In the sermon before I left on sabbatical I quoted from Phil Cousineau’s book The Art of Pilgrimage regarding “5 Excellent Practices of Pilgrimages”. Given that Jan and I have just spent time on five Greek Islands, I thought it would be good to review the five practices against the five islands including Rhodes, Kos, Santorini, Mykonos and Delos.
Practice one: Practice the arts of attention and listening – while I hope to practice these everywhere, the islands of Rhodes and Delos came to the forefront when considering this practice. It was on Rhodes, the first island we visited that I found myself paying such close attention. It was all new to me…the sights of the beaches, the castle, the Old Town within the Wall, the sounds of many languages spoken, the church bells ringing. We stayed a week on this island – enjoying the hosts of our small hotel, letting ourselves sink into the Greek culture, taking many walks, a long bus trip to Lindos, absorbing the history of the land and people. After the whirlwind tour of Turkey, paying attention in Rhodes helped us slow down and take in what was around us.
What a gift of time this sabbatical is and again, I thank you, the Congregation for understanding the need for a sabbatical. The first few days were busy with final preparations for our three months abroad. We flew to New York and then to Istanbul on Tuesday, Sept. 4th. We arrived a day or so earlier than the tour group with which we would travel the country. We met the tour group (through SmarTours) on Thursday evening and began a two-week adventure. Our tour guide was a fabulous man with extensive knowledge and stories to share. His master’s degree in political science and his love of history and his country made his commentary most informative and entertaining. We traveled a little over 2,250 miles via bus as we made our way through central and western Turkey. We found the people friendly, the history very rich; and we found there are some similarities that Turkey and the United States share. The people love their land, their traditions and customs and in many ways want to be accepted by the West. Also like the United States, there are many cultures and traditions that make up the people and the country.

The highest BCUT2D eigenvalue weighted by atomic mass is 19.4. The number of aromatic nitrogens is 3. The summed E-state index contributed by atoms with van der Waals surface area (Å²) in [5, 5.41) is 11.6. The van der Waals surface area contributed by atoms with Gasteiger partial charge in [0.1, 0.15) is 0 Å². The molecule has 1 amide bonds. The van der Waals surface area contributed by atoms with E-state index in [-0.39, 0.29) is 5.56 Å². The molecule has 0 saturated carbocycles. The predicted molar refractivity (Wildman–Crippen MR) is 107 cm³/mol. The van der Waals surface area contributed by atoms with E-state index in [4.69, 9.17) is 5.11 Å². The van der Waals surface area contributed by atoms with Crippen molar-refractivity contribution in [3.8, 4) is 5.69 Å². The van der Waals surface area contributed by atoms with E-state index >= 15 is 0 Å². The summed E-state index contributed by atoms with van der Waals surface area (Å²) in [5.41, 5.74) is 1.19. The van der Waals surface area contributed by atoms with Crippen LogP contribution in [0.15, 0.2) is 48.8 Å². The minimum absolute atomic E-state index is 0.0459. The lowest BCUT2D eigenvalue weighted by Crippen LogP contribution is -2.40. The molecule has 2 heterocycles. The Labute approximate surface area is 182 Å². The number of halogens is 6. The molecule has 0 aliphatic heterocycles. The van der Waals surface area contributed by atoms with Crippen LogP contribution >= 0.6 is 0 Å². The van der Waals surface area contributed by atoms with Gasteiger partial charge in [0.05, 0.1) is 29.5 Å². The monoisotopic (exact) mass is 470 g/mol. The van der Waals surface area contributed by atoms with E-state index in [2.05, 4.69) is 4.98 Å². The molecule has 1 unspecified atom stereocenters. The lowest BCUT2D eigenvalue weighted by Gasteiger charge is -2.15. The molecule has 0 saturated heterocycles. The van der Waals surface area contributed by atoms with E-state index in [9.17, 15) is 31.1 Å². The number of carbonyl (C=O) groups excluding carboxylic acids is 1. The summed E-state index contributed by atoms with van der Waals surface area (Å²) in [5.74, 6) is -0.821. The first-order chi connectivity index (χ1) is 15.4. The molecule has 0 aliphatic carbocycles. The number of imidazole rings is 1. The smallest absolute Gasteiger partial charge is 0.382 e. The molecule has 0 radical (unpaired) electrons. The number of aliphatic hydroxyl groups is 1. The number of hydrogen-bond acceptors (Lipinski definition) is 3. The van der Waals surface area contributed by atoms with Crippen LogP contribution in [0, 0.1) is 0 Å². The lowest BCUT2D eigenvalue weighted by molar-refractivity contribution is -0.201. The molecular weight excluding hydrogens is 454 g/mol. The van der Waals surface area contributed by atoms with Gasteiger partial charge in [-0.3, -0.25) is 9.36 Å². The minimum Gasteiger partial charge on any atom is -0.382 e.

Over the course of several years, First Church undertook an ambitious plan to completely renovate the central meeting center. Now called the Welcome Center, this shining new building hosts events, ceremonies, workshops, services, a full commercial kitchen, a library, meeting rooms and many activities.
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